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The Idea of “Inner Form” and Its Transformation

Tanehisa Otabe ; University of Tokyo, Faculty of Letters, Institute of Aesthetics, Japan

Puni tekst: njemački pdf 355 Kb

str. 5-21

preuzimanja: 1.154



The idea of “inner form” originates from Plotin, the founder of the so-called Neo-Platonism, and had a decisive influence on aesthetic theory from Renaissance to the 18th century. Lessing‘s assumption of “Raphael without hands” in Emilia Galotti (1772) embodies the ideal of Neoplatonist artist, who creates with his purely mental conception, untainted by the material world. Admittedly, the image of a painter who doesn‘t paint reflects the specific problematic nature of Neoplatonist conception of art. The 19th and 20th centuries saw the Neoplatonist thesis that inner form (i.e. conceptualisation) precedes form on body (i.e. production) challenged in many ways. For example, Konrad Fiedler advances the thesis that inner conception is finalised only when it is realised in some concrete matter. Nevertheless, 20th century “industrial design”, which puts conceptualisation before production, may still be described as a descendant of Neoplatonism, albeit an undesired one. Furthermore, by neglecting creation with hands as well as the material and thereby representing industrial mass products as works of art, Duchamp‘s ready made ironically testifies to the survival of Neoplatonist conception of art in the 20th century.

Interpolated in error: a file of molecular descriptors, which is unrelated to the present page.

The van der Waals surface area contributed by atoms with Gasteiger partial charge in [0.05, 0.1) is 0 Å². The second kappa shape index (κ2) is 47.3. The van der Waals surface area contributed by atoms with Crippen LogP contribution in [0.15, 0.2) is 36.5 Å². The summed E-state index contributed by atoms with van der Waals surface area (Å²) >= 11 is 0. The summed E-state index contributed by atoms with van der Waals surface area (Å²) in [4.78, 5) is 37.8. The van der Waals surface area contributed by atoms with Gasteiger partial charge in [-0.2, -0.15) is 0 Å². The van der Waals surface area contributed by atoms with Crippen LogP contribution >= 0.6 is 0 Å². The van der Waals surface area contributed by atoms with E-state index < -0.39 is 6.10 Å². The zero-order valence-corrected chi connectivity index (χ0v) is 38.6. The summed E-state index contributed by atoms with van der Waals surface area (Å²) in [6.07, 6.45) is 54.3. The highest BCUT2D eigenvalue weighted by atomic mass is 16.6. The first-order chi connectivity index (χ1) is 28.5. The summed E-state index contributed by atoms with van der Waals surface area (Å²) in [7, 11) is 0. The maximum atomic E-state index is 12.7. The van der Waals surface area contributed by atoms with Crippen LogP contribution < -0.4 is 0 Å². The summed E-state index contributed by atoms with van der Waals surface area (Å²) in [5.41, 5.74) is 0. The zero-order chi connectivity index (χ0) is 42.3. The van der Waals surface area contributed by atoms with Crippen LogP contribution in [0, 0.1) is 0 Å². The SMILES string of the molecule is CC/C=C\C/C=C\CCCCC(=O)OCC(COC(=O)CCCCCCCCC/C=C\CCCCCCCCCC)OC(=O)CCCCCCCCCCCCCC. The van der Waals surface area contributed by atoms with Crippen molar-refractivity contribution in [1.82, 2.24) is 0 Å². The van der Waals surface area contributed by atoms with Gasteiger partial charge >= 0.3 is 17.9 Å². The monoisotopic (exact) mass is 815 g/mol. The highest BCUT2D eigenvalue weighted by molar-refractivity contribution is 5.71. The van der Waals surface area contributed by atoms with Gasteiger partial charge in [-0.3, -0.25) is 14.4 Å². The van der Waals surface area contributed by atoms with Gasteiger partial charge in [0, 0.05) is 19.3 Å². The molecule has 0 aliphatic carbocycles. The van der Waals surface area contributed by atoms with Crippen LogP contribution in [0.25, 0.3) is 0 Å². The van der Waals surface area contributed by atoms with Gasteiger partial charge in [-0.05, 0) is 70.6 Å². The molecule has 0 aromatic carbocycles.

Ključne riječi

Dematerialisation, form on body, fragment, habitus, industrial design, inner form, natural imitation, Rafael without hands, ready made, spirit and letter

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